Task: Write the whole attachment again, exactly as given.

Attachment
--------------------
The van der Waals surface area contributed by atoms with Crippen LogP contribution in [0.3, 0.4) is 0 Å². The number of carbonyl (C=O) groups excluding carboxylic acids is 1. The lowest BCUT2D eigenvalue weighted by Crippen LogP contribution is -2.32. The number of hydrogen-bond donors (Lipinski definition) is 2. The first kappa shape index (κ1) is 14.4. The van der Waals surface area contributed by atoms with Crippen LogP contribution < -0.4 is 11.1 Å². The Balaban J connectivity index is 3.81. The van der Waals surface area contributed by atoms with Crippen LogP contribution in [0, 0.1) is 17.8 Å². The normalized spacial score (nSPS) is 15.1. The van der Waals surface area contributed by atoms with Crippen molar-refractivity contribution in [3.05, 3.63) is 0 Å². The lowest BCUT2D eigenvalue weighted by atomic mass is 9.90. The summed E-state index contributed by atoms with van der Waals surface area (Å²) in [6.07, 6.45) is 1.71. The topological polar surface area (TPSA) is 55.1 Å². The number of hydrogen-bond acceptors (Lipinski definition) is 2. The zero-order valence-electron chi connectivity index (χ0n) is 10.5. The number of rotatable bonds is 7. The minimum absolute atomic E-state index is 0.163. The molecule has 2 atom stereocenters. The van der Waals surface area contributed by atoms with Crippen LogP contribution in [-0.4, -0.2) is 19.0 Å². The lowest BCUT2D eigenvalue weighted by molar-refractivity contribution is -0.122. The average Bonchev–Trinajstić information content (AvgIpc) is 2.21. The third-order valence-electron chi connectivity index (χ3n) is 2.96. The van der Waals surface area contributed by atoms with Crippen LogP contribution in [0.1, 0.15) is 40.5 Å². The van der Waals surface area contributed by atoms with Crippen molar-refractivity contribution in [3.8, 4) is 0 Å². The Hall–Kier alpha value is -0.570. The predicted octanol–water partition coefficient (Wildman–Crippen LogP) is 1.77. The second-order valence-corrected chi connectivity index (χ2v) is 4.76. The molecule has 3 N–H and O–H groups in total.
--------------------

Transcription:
The van der Waals surface area contributed by atoms with Crippen LogP contribution in [0.3, 0.4) is 0 Å². The number of carbonyl (C=O) groups excluding carboxylic acids is 1. The lowest BCUT2D eigenvalue weighted by Crippen LogP contribution is -2.32. The number of hydrogen-bond donors (Lipinski definition) is 2. The first kappa shape index (κ1) is 14.4. The van der Waals surface area contributed by atoms with Crippen LogP contribution < -0.4 is 11.1 Å². The Balaban J connectivity index is 3.81. The van der Waals surface area contributed by atoms with Crippen LogP contribution in [0, 0.1) is 17.8 Å². The normalized spacial score (nSPS) is 15.1. The van der Waals surface area contributed by atoms with Crippen molar-refractivity contribution in [3.05, 3.63) is 0 Å². The lowest BCUT2D eigenvalue weighted by atomic mass is 9.90. The summed E-state index contributed by atoms with van der Waals surface area (Å²) in [6.07, 6.45) is 1.71. The topological polar surface area (TPSA) is 55.1 Å². The number of hydrogen-bond acceptors (Lipinski definition) is 2. The zero-order valence-electron chi connectivity index (χ0n) is 10.5. The number of rotatable bonds is 7. The minimum absolute atomic E-state index is 0.163. The molecule has 2 atom stereocenters. The van der Waals surface area contributed by atoms with Crippen LogP contribution in [-0.4, -0.2) is 19.0 Å². The lowest BCUT2D eigenvalue weighted by molar-refractivity contribution is -0.122. The average Bonchev–Trinajstić information content (AvgIpc) is 2.21. The third-order valence-electron chi connectivity index (χ3n) is 2.96. The van der Waals surface area contributed by atoms with Crippen LogP contribution in [0.1, 0.15) is 40.5 Å². The van der Waals surface area contributed by atoms with Crippen molar-refractivity contribution in [3.8, 4) is 0 Å². The Hall–Kier alpha value is -0.570. The predicted octanol–water partition coefficient (Wildman–Crippen LogP) is 1.77. The second-order valence-corrected chi connectivity index (χ2v) is 4.76. The molecule has 3 N–H and O–H groups in total.